In August 2018, SWIFT published an update to the framework as well as a change management plan for future amendments. The update provides additional guidance and clarification on the implementation guidelines and includes changes to the scope of the mandatory and advisory controls. The deadline for self-attestation of compliance with the extended framework is the end of 2019.

The range of mandatory security controls now includes:

  • 2.6 Operator Session Confidentiality and Integrity: Protect the confidentiality and integrity of interactive operator sessions connecting to the local SWIFT infrastructure.
  • 2.7 Vulnerability Scanning: Identify known vulnerabilities within the local SWIFT environment by implementing a regular vulnerability scanning process and act upon results.
  • 5.4 Physical and Logical Password storage: Protect physically and logically recorded passwords.

There are also two new voluntary best practices:

  • 1.3A Virtualisation Platform Protection: Secure virtualisation platform and virtual machines (VM’s) hosting SWIFT related components to the same level as physical systems.
  • 2.10A Application Hardening: Reduce the attack surface of SWIFT-related components by performing application hardening on the SWIFT-certified messaging and communication interfaces and related applications.

Multi-factor Authentication (MFA) under the SWIFT CSP

4.2 Multi-factor Authentication: Prevent that a compromise of a single authentication factor allows access into SWIFT systems, by implementing multi-factor authentication.

SWIFT clearly understands that static passwords are a relic of the past and an easy target for cybercriminals. Industry experts, including OneSpan security experts, discourage the use of passwords as part of the authentication process.

By requiring multi-factor authentication to access its messaging service, SWIFT has taken an important step to prevent future cyberattacks. Multi-factor authentication leverages two or more independent factors in the authentication process. These factors can be divided into three types:

  • Something you know (e.g., a PIN)
  • Something you have (e.g., a hardware token or mobile device)
  • Something you are (e.g. fingerprint scan or other biometric)

Authentication methods that depend on two or more factors are more difficult to compromise than single-factor methods. Therefore, MFA should be a common practice not only in the end user-facing services, but also in the internal systems, especially those involved in transferring funds or making payments.

A Few Words on the SWIFT Cybersecurity Counterparty Risk Guide

The SWIFT Customer Security Programme is much broader than the SWIFT Security Controls Framework. It is a comprehensive initiative that aims at securing payments from multiple angles, and is in part a platform that provides access to counterparty self-attestation of compliance. This platform assists FIs in assessing levels of cybersecurity risk in their counterparties, but it also puts them under the scrutiny of their respective partners.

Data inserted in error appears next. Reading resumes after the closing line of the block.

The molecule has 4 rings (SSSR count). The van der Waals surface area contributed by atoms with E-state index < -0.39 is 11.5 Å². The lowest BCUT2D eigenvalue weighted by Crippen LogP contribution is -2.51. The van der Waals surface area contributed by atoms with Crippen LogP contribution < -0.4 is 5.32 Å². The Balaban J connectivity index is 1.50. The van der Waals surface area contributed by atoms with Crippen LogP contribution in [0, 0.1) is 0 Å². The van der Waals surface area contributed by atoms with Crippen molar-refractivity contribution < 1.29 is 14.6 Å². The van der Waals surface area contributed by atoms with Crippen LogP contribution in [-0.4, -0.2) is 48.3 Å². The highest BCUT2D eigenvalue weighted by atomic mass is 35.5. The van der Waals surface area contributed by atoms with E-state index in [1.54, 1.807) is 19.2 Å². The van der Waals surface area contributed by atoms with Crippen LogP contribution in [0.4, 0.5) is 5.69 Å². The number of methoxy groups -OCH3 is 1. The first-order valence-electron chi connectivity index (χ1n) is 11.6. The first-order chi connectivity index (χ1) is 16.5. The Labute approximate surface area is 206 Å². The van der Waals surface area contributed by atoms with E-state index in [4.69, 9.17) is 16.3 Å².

SWIFT recently released a guide, Assessing Cybersecurity Counterpart Risk, promoting best practices in security. This guide provides hands-on recommendations on how to establish a governance model and a cybersecurity risk management framework, as well as how to adopt cybersecurity risk countermeasures. Among these recommendations, SWIFT mentions “fraud detection capabilities that look for anomalies or outliers that do not represent the normal pattern of behavior.” It is good to remember that the main goal of the CSP is to protect the payments. This requires continuous monitoring of transactions – with capabilities to detect and stop the fraudulent ones. To comply with this recommendation, FIs should include a comprehensive, intelligent fraud detection tool that will be able to spot anomalies and detect current and emerging fraud patterns in real time.

Final Thoughts

A secure authentication solution, as well as a comprehensive fraud detection system, have become obligatory weapons in the fight against fraud. We welcome the fact that recommendations or requirements for these solutions are included in more and more security best practice guidelines, as well as in regulations. FIs need to be aware that it is not enough to secure end-user interactions. In the efforts to combat fraud, internal systems also need to be protected. Cyberattacks targeting internal banking infrastructure have shown that there is still plenty of room for improvement.

When evaluating vendors, we recommend you look for one that provides secure and user-friendly MFA solutions that include both server- and client-side authentication products, with both hardware and software tokens. This allows financial institutions to provide the best user experience in all use cases and ensures a fallback mechanism.

Similarly, look for a versatile fraud detection solution that answers multiple challenges, use cases, and requirements from different organizations, not only SWIFT CSP but also those included in regulations like PSD2.